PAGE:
I couldn’t resist. I had to write something after I saw the latest Article in the Trib about the AVR.* As if that wasn’t enough, there was a follow up article in the City Paper.
To sum it up: AVR wants to implement service from Arnold to Steel City Plaza via their current right of way from Arnold to the Strip, breaking off (and I’m assuming) using street trackage on 26th St, crossing Liberty and using the East Busway to gain access to Steel Plaza. They want to do this because: #1 They feel access to Steel Plaza will provide the greatest intermodality (can’t argue that, given the context) and #2 struggles with property owner below 21st ST (Buncher) continue, even though the STB ruled in favor of AVR owning the easement to their ROW in the lower Strip.
A couple thoughts on the Trib article:
I wonder if the Allegheny/Westmoreland County commuter proposal has really “lost steam” as the article suggests. Granted, not much has been said about it lately, but throughout this planning process, there have been large gaps in time between updates.
I also get the impression that really no one is on board with the AVR’s proposal, accept the AVR. County and Port Authority officials seem to be awfully quiet about the whole thing.
Then the City Paper article popped up. This article brought up further issues, such as the proposed Buncher TOD development in the Strip. Included in this was talk of an LRT line to Lawrenceville. Additionally, the article questioned the validity and thoroughness of AVR’s study on connecting their transit line with
. There was no mention of the Allegheny/Westmoreland Commuter Rail proposal in this article. Steel City Plaza
A couple thoughts on the CP article:
Wow, the plot thickens. I had seen articles about the proposed development in the Strip but had not heard talk about an LRT line to Lawrenceville. I have to wonder where exactly that all came from (aside from Patrick Dowd’s mouth). Considering PAT nixed the convention center spur, I don’t know how likely this line to Lawrenceville would be. I’m certainly not opposed to the idea; however, I'm not holding my breath for them to build one. Consider that the first Spine Line Study was completed in 1993. Nearly twenty years later, we are close to having a tiny portion of what was supposed to be the Spine Line (The NSC).
My overall thoughts:
There have been many developments in a short amount of time. In addition, I’m not exactly sure what is really going on vs. what is conjecture. Nothing is guaranteed at this point, not even AVR’s plan. Dowd’s comments are right on about wanting to increase connectivity within the city, not just into and out of the city. For my money, I’d rather see an extension to
, transformation of the busway to LRT, or an LRT line to Lawrenceville through the strip before commuter rail. Oakland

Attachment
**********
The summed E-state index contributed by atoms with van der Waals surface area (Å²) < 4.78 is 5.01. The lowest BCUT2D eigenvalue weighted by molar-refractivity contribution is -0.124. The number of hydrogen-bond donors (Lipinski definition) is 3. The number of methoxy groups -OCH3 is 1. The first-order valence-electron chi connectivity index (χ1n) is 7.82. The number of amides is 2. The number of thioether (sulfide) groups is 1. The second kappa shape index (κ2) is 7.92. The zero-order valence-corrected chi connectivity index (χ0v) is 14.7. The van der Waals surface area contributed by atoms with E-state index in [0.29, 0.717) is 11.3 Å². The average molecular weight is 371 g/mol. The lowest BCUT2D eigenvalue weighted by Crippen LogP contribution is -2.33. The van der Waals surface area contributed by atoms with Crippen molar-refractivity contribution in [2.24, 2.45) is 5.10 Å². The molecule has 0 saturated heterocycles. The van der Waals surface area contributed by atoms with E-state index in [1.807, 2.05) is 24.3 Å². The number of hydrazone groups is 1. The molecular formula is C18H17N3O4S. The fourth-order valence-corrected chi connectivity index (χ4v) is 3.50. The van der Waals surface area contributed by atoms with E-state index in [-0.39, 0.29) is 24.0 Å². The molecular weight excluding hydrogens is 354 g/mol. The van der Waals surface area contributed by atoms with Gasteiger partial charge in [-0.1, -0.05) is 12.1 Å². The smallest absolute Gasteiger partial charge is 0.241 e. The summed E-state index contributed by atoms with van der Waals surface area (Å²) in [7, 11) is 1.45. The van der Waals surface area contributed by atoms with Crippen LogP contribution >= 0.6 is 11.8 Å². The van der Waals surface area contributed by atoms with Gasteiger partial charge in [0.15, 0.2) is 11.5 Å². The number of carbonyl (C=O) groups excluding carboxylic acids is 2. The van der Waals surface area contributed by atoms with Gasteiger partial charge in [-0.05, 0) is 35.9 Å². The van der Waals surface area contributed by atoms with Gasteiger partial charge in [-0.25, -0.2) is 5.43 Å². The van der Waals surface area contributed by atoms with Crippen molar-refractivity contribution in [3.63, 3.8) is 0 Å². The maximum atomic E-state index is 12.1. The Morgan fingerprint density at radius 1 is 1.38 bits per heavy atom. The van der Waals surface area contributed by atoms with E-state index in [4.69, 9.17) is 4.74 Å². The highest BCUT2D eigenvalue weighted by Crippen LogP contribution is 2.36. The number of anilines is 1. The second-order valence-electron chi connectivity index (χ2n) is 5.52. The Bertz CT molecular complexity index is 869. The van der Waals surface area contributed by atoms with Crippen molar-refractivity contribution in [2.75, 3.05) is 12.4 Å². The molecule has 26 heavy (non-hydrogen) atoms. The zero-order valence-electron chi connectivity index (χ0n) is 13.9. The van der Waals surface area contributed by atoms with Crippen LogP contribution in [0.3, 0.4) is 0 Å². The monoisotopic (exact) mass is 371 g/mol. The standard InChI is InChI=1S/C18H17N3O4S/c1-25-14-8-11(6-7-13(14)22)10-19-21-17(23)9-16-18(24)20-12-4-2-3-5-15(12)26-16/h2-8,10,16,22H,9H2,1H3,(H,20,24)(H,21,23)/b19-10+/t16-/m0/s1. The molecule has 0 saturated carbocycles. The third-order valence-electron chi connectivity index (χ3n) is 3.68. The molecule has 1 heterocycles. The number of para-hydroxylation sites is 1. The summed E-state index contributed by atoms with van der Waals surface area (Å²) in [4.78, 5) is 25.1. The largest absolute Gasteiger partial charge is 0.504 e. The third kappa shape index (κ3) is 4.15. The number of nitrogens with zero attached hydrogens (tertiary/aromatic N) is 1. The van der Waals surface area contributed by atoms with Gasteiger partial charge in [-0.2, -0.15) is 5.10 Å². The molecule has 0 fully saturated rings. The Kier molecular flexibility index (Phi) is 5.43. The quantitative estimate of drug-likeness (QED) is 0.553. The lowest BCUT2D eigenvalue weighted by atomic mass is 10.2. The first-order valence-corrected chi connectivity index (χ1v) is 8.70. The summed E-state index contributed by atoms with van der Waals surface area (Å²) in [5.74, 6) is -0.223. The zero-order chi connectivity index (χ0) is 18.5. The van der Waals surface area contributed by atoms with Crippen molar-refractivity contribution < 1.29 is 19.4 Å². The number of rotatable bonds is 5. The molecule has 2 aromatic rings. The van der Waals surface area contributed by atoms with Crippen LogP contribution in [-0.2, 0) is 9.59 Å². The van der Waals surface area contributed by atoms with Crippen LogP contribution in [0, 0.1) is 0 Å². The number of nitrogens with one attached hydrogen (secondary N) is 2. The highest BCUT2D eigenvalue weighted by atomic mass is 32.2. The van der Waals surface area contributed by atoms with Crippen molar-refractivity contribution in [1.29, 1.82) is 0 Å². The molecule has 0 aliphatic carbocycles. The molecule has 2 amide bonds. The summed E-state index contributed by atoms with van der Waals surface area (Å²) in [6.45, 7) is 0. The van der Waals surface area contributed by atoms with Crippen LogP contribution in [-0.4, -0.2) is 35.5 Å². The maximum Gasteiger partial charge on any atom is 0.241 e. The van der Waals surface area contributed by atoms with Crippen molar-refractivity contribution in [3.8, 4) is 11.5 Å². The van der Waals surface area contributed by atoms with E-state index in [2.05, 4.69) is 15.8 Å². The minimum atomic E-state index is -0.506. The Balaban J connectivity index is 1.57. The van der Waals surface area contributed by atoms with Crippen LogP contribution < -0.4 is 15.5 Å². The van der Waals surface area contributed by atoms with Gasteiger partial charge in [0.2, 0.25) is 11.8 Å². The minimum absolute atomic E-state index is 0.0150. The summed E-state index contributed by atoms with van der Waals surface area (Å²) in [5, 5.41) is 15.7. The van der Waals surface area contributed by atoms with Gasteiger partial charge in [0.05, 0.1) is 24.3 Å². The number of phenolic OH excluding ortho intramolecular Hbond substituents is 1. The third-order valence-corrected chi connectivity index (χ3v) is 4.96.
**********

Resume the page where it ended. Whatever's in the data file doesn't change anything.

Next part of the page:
Additionally, I have to wonder where the commuter rail plan stands. Again, if AVR forges ahead as is, they will be creating a single line transit system that will be limited in how it can tie in with other forms of transportation within the region. You will never have a system of these lines in
Pittsburgh where you can get from one point in the region to another (beyond Arnold to ). A heavy type commuter rail would at least give the ability to operate inter-mixed with freight traffic, and would make the dream of having a system from one end of the county to the other at least a possibility. As unlikely as that may seem, it is still MORE likely than a similar system using River Line style light rail. Pittsburgh
Having said that, any project that would decrease the number of vehicles on the road and the amount of time that people spend in cars would be welcome. Commuter rail can spur TOD. If someone moves to a walkable community near a train station from a suburban cul de sac because it provides access to the city that in itself is a victory. Oakmont isn’t in the city, but it’s a perfect, ready made TOD community (with the exception of a super market, but I digress). It would certainly not be a bad thing to expand a walkable community like Oakmont.
Additionally, as a commenter In the City Paper article suggests, a golden opportunity to generate support for a commuting alternative is being missed here. Route 28 sees 60,000 cars a day. Route 28 is also undergoing major construction. If even 10% of those people are convinced to try AVR’s transit line, that would be a great start to establishing a well patronized and effective commuter alternative. If some sort of system were not started until, say 2014-2015 time frame, then people would be much less likely to ditch their cars.
As always, I guess the bottom line is: The more we stand around and talk, the more things don’t change.
*As an aside, I like how the Trib gets their barbs in there specifically about the Port Authority and publicly funded transportation.
“Ardolino said the venture would not ask for funding from the cash-strapped transit agency.
"We're trying to keep Port Authority out of this equation," he said. "They have a role, but we'd rather not burden the authority any further."”
Then the subtle jab against publicly funded transportation at the end:
"I'd be all for it if it would be mostly self-supporting,"
Of all the quotes during interviews, I find it curious that this one is the one they would include...